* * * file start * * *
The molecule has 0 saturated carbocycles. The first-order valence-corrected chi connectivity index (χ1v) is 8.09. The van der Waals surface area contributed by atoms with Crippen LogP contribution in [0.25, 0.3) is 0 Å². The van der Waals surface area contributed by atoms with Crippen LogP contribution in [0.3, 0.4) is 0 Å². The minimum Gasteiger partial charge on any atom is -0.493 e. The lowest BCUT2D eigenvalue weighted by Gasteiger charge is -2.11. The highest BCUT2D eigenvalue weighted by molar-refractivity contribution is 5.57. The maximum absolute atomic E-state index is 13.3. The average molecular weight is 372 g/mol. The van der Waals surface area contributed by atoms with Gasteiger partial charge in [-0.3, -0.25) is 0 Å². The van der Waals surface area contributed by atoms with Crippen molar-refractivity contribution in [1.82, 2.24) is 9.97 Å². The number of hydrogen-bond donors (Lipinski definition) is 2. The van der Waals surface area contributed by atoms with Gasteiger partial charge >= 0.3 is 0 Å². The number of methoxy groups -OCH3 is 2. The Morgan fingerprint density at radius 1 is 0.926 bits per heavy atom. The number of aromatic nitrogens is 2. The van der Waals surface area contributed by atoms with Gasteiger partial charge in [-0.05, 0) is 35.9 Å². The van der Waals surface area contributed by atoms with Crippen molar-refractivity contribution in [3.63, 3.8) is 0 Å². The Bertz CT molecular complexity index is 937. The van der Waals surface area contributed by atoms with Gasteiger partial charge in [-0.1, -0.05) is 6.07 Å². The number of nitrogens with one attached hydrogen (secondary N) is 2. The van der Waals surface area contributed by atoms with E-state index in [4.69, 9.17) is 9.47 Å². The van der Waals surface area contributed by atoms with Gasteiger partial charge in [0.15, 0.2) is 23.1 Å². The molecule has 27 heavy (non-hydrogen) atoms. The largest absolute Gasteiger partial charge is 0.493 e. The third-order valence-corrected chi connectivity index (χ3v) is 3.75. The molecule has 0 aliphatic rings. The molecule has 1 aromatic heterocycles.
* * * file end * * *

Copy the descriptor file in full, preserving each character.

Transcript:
The molecule has 0 saturated carbocycles. The first-order valence-corrected chi connectivity index (χ1v) is 8.09. The van der Waals surface area contributed by atoms with Crippen LogP contribution in [0.25, 0.3) is 0 Å². The van der Waals surface area contributed by atoms with Crippen LogP contribution in [0.3, 0.4) is 0 Å². The minimum Gasteiger partial charge on any atom is -0.493 e. The lowest BCUT2D eigenvalue weighted by Gasteiger charge is -2.11. The highest BCUT2D eigenvalue weighted by molar-refractivity contribution is 5.57. The maximum absolute atomic E-state index is 13.3. The average molecular weight is 372 g/mol. The van der Waals surface area contributed by atoms with Gasteiger partial charge in [-0.3, -0.25) is 0 Å². The van der Waals surface area contributed by atoms with Crippen molar-refractivity contribution in [1.82, 2.24) is 9.97 Å². The number of hydrogen-bond donors (Lipinski definition) is 2. The van der Waals surface area contributed by atoms with Gasteiger partial charge >= 0.3 is 0 Å². The number of methoxy groups -OCH3 is 2. The Morgan fingerprint density at radius 1 is 0.926 bits per heavy atom. The number of aromatic nitrogens is 2. The van der Waals surface area contributed by atoms with Gasteiger partial charge in [-0.05, 0) is 35.9 Å². The van der Waals surface area contributed by atoms with Crippen molar-refractivity contribution in [3.63, 3.8) is 0 Å². The Bertz CT molecular complexity index is 937. The van der Waals surface area contributed by atoms with Gasteiger partial charge in [-0.1, -0.05) is 6.07 Å². The number of nitrogens with one attached hydrogen (secondary N) is 2. The van der Waals surface area contributed by atoms with E-state index in [4.69, 9.17) is 9.47 Å². The van der Waals surface area contributed by atoms with Gasteiger partial charge in [0.15, 0.2) is 23.1 Å². The molecule has 27 heavy (non-hydrogen) atoms. The largest absolute Gasteiger partial charge is 0.493 e. The third-order valence-corrected chi connectivity index (χ3v) is 3.75. The molecule has 0 aliphatic rings. The molecule has 1 aromatic heterocycles.